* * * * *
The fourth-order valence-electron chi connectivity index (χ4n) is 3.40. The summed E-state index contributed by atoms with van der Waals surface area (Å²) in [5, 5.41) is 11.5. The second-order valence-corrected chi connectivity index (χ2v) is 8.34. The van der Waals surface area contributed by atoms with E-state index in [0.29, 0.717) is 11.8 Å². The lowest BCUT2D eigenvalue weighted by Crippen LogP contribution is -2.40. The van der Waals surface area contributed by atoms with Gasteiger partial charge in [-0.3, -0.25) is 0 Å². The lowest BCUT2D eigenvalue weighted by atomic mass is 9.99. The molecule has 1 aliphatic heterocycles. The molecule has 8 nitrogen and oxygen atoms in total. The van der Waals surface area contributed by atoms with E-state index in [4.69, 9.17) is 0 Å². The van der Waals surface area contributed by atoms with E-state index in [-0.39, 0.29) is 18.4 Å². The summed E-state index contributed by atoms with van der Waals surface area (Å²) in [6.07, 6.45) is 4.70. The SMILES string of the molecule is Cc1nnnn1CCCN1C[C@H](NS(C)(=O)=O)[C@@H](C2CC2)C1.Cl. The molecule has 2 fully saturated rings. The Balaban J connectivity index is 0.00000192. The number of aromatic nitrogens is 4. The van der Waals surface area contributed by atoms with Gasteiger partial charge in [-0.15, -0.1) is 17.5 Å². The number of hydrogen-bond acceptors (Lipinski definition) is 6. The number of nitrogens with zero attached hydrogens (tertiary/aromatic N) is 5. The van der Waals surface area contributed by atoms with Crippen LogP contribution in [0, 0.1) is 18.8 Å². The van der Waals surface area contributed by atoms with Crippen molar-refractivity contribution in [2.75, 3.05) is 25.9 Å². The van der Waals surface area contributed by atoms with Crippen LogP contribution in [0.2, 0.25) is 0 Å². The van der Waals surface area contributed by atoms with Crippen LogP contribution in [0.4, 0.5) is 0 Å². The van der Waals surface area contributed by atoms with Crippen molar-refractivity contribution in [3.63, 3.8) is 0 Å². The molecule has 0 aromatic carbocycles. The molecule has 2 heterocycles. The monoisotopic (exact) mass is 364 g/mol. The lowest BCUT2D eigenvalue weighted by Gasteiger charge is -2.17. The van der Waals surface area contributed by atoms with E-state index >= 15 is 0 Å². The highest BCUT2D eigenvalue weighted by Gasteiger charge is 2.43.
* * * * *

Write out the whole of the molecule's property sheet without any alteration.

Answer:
The fourth-order valence-electron chi connectivity index (χ4n) is 3.40. The summed E-state index contributed by atoms with van der Waals surface area (Å²) in [5, 5.41) is 11.5. The second-order valence-corrected chi connectivity index (χ2v) is 8.34. The van der Waals surface area contributed by atoms with E-state index in [0.29, 0.717) is 11.8 Å². The lowest BCUT2D eigenvalue weighted by Crippen LogP contribution is -2.40. The van der Waals surface area contributed by atoms with Gasteiger partial charge in [-0.3, -0.25) is 0 Å². The lowest BCUT2D eigenvalue weighted by atomic mass is 9.99. The molecule has 1 aliphatic heterocycles. The molecule has 8 nitrogen and oxygen atoms in total. The van der Waals surface area contributed by atoms with E-state index in [4.69, 9.17) is 0 Å². The van der Waals surface area contributed by atoms with E-state index in [-0.39, 0.29) is 18.4 Å². The summed E-state index contributed by atoms with van der Waals surface area (Å²) in [6.07, 6.45) is 4.70. The SMILES string of the molecule is Cc1nnnn1CCCN1C[C@H](NS(C)(=O)=O)[C@@H](C2CC2)C1.Cl. The molecule has 2 fully saturated rings. The Balaban J connectivity index is 0.00000192. The number of aromatic nitrogens is 4. The van der Waals surface area contributed by atoms with Gasteiger partial charge in [-0.15, -0.1) is 17.5 Å². The number of hydrogen-bond acceptors (Lipinski definition) is 6. The number of nitrogens with zero attached hydrogens (tertiary/aromatic N) is 5. The van der Waals surface area contributed by atoms with Crippen LogP contribution in [0, 0.1) is 18.8 Å². The van der Waals surface area contributed by atoms with Crippen molar-refractivity contribution in [2.75, 3.05) is 25.9 Å². The van der Waals surface area contributed by atoms with Crippen LogP contribution in [0.2, 0.25) is 0 Å². The van der Waals surface area contributed by atoms with Crippen LogP contribution in [0.4, 0.5) is 0 Å². The van der Waals surface area contributed by atoms with Crippen molar-refractivity contribution in [3.63, 3.8) is 0 Å². The molecule has 0 aromatic carbocycles. The molecule has 2 heterocycles. The monoisotopic (exact) mass is 364 g/mol. The lowest BCUT2D eigenvalue weighted by Gasteiger charge is -2.17. The van der Waals surface area contributed by atoms with E-state index >= 15 is 0 Å². The highest BCUT2D eigenvalue weighted by Gasteiger charge is 2.43.